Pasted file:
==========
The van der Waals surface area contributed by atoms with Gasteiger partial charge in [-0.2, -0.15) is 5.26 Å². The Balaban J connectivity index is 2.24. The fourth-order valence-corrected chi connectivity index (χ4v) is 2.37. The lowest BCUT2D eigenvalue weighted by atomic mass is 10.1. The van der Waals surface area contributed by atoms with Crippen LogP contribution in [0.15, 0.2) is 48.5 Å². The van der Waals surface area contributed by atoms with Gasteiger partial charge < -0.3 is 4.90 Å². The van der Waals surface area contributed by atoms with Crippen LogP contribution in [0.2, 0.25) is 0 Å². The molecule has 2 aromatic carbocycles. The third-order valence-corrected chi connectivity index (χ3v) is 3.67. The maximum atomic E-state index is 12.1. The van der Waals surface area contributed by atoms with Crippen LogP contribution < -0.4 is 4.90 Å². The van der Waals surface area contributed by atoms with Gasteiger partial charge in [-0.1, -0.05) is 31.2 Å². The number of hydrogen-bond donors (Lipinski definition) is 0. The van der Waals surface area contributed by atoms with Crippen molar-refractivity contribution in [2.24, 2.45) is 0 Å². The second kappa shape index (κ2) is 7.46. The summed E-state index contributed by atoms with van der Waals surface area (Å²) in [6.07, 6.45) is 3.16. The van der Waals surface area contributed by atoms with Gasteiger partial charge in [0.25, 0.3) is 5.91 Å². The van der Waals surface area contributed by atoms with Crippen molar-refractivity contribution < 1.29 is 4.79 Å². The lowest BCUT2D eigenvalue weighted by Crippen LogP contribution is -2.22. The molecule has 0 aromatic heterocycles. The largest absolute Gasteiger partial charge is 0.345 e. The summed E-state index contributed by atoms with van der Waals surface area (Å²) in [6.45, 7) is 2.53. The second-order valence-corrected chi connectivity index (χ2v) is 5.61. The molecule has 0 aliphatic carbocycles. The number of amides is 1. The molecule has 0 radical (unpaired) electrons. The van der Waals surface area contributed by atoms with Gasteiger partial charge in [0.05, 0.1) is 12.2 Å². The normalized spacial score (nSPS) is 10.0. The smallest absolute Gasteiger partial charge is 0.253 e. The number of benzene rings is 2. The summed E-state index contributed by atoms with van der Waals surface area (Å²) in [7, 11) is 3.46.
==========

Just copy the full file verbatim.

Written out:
The van der Waals surface area contributed by atoms with Gasteiger partial charge in [-0.2, -0.15) is 5.26 Å². The Balaban J connectivity index is 2.24. The fourth-order valence-corrected chi connectivity index (χ4v) is 2.37. The lowest BCUT2D eigenvalue weighted by atomic mass is 10.1. The van der Waals surface area contributed by atoms with Crippen LogP contribution in [0.15, 0.2) is 48.5 Å². The van der Waals surface area contributed by atoms with Gasteiger partial charge < -0.3 is 4.90 Å². The van der Waals surface area contributed by atoms with Crippen LogP contribution in [0.2, 0.25) is 0 Å². The molecule has 2 aromatic carbocycles. The third-order valence-corrected chi connectivity index (χ3v) is 3.67. The maximum atomic E-state index is 12.1. The van der Waals surface area contributed by atoms with Crippen LogP contribution < -0.4 is 4.90 Å². The van der Waals surface area contributed by atoms with Gasteiger partial charge in [-0.1, -0.05) is 31.2 Å². The number of hydrogen-bond donors (Lipinski definition) is 0. The van der Waals surface area contributed by atoms with Crippen molar-refractivity contribution in [2.24, 2.45) is 0 Å². The second kappa shape index (κ2) is 7.46. The summed E-state index contributed by atoms with van der Waals surface area (Å²) in [6.07, 6.45) is 3.16. The van der Waals surface area contributed by atoms with Gasteiger partial charge in [0.25, 0.3) is 5.91 Å². The van der Waals surface area contributed by atoms with Crippen molar-refractivity contribution < 1.29 is 4.79 Å². The lowest BCUT2D eigenvalue weighted by Crippen LogP contribution is -2.22. The molecule has 0 aromatic heterocycles. The largest absolute Gasteiger partial charge is 0.345 e. The summed E-state index contributed by atoms with van der Waals surface area (Å²) in [6.45, 7) is 2.53. The second-order valence-corrected chi connectivity index (χ2v) is 5.61. The molecule has 0 aliphatic carbocycles. The number of amides is 1. The molecule has 0 radical (unpaired) electrons. The van der Waals surface area contributed by atoms with Gasteiger partial charge in [0.05, 0.1) is 12.2 Å². The normalized spacial score (nSPS) is 10.0. The smallest absolute Gasteiger partial charge is 0.253 e. The number of benzene rings is 2. The summed E-state index contributed by atoms with van der Waals surface area (Å²) in [7, 11) is 3.46.